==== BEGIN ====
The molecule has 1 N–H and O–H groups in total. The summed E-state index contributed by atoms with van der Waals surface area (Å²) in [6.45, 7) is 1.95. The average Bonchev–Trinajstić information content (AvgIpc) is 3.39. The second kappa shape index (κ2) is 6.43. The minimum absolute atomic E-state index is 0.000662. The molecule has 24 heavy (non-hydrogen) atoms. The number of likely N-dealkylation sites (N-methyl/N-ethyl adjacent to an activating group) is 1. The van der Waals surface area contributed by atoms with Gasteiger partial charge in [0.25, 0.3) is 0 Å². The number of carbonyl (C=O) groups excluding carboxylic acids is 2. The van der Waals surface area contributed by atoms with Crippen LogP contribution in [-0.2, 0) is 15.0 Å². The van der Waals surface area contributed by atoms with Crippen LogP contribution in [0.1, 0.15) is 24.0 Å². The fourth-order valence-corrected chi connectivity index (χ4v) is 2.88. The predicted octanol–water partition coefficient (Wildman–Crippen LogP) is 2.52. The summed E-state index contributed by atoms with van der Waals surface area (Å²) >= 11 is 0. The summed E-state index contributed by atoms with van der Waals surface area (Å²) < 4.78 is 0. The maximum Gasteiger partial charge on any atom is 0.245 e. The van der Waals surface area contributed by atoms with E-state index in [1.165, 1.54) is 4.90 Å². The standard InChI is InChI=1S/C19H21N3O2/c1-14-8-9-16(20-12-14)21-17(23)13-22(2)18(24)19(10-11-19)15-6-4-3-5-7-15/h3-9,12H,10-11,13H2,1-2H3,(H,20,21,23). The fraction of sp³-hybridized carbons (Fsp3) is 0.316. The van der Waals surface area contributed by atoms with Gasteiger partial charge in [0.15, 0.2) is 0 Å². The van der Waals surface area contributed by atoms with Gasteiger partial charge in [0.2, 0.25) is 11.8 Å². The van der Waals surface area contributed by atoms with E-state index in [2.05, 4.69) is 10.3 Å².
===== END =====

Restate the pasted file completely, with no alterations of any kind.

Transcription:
The molecule has 1 N–H and O–H groups in total. The summed E-state index contributed by atoms with van der Waals surface area (Å²) in [6.45, 7) is 1.95. The average Bonchev–Trinajstić information content (AvgIpc) is 3.39. The second kappa shape index (κ2) is 6.43. The minimum absolute atomic E-state index is 0.000662. The molecule has 24 heavy (non-hydrogen) atoms. The number of likely N-dealkylation sites (N-methyl/N-ethyl adjacent to an activating group) is 1. The van der Waals surface area contributed by atoms with Gasteiger partial charge in [0.25, 0.3) is 0 Å². The number of carbonyl (C=O) groups excluding carboxylic acids is 2. The van der Waals surface area contributed by atoms with Crippen LogP contribution in [-0.2, 0) is 15.0 Å². The van der Waals surface area contributed by atoms with Crippen LogP contribution in [0.1, 0.15) is 24.0 Å². The fourth-order valence-corrected chi connectivity index (χ4v) is 2.88. The predicted octanol–water partition coefficient (Wildman–Crippen LogP) is 2.52. The summed E-state index contributed by atoms with van der Waals surface area (Å²) >= 11 is 0. The summed E-state index contributed by atoms with van der Waals surface area (Å²) < 4.78 is 0. The maximum Gasteiger partial charge on any atom is 0.245 e. The van der Waals surface area contributed by atoms with E-state index in [1.165, 1.54) is 4.90 Å². The standard InChI is InChI=1S/C19H21N3O2/c1-14-8-9-16(20-12-14)21-17(23)13-22(2)18(24)19(10-11-19)15-6-4-3-5-7-15/h3-9,12H,10-11,13H2,1-2H3,(H,20,21,23). The fraction of sp³-hybridized carbons (Fsp3) is 0.316. The van der Waals surface area contributed by atoms with Gasteiger partial charge in [0.15, 0.2) is 0 Å². The van der Waals surface area contributed by atoms with Gasteiger partial charge in [0.2, 0.25) is 11.8 Å². The van der Waals surface area contributed by atoms with E-state index in [2.05, 4.69) is 10.3 Å².